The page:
Talya & I weren’t too happy about this, but what could we do? We were now stuck without a ticket and the next El Al flight to Tel Aviv was only leaving Thursday (ironically enough, around the same time our flight was supposed to have left at). I asked the El Al agent to please help us and get us on that flight and then called my Nonna. “No,” she exclaimed, “But you confirmed!” I explained it to her briefly and within two hours, we were all back at Nonna’s flat in Sea Point. We had mentally prepared ourselves to leave, so it was odd to be ‘back.’ The next day, the aforementioned El Al agent called back, “We’ve confirmed you on the El Al flight on Thursday and because this was not your fault, there will be no extra fees for you to pay.”

Oddly enough, I don’t think I got angry during the entire episode. I guess there was no point in getting angry – Nothing we could do could change what had happened. The fact that we were getting such excellent service from the BA & El Al agents also helped I'm sure. If they were being well mannered and helpful, surely we could also return the favor. These things happen and despite the few negatives, there are quite a few positives due to this balagan – more time with Nonna and Sea Point.

גם זה לטובה … This is also for the better ...

Friday, April 09, 2010

Table Mountain & Boulders

So today I finally got to take Talya up Table Mountain, one of the most beautiful sites the world has to offer. We went up there with a good friend of mine from Israel (whom I met in Turkey, but that's a story for another day) and his lady. Though it was slightly foggy early on in the day, the weather cleared up rather quickly leaving us with a perfect day for seeing much of the Cape Peninsula. The scenery was, as expected, breath taking. One of the highlights for me was spotting two whales just off Camps Bay. Though we were so far away, we could see them coming in and out of the water. Fantastic stuff. I've uploaded a few pictures (In the 1st, you'll see Robben Island in the middle of the picture, just after the fog) - and will upload more when I return to Israel.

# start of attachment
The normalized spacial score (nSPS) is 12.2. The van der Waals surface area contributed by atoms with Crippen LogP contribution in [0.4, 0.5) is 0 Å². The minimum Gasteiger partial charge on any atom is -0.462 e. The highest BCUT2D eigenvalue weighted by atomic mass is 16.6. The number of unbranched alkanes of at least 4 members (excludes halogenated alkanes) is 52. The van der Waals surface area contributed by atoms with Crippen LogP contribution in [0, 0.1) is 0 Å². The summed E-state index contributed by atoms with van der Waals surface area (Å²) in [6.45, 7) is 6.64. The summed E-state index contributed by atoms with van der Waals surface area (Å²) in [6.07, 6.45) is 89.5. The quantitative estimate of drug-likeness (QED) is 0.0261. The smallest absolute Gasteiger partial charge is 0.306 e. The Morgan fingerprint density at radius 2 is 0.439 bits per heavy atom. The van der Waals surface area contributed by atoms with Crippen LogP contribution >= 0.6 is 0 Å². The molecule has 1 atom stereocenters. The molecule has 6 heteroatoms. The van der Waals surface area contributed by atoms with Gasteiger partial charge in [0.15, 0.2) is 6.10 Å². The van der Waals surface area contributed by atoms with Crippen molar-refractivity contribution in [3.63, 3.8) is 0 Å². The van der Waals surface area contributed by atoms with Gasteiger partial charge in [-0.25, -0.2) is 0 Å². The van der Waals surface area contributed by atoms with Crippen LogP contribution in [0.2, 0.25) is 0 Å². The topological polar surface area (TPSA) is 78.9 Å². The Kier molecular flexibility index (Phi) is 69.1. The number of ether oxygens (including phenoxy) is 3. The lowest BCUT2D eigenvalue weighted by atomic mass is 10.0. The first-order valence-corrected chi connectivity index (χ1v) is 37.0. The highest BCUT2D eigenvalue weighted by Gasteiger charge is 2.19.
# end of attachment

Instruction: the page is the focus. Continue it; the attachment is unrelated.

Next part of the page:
“During the many years of incarceration on Robben Island, we often looked across Table Mountain at its magnificent silhouette … To us on Robben Island, Table Mountain was a beacon of hope. It represented the mainland to which we knew we would one day return.”
Nelson Mandela


After Table Mountain, Talya and I met up with my 'rents and went to Pinelands Cemetery. It was tough, really tough. So many members of our family tree - so many names that are carried by my siblings, my son & I. My tears started flowing when I saw my late Granny's grave. Oh how I wish she could have interacted with my son. She was such an incredible woman. I broke down when I saw my late Nonnou's grave - Nissim Piha. My son's name on a tombstone ... in English & Hebrew. I guess what I felt was what my dad must have felt when he saw his grandfather's (the man whose name I carry) grave in Rhodes with me. A tradition continues. A simple one, but one that creates an unbreakable bond to our history and identity.


We finished off the day with a trip to Boulders, a beach shared by man and penguins (and a few dassies). It was fun to see Nissim's reactions to the penguins. He really does love the sand but still no success with the water bit. Oh well, at least we tried! :)


It's amazing to think this (almost) month long vacation is almost over ... It's been such a wonderful experience. A home away from home. I'm looking forward to get back to Israel ...

Sunday, April 04, 2010

One Pair of Socks

I really liked the following story, so decided to share (taken from the Sephardi Hebrew Congregation of Cape Town's Communal Directory & Diary):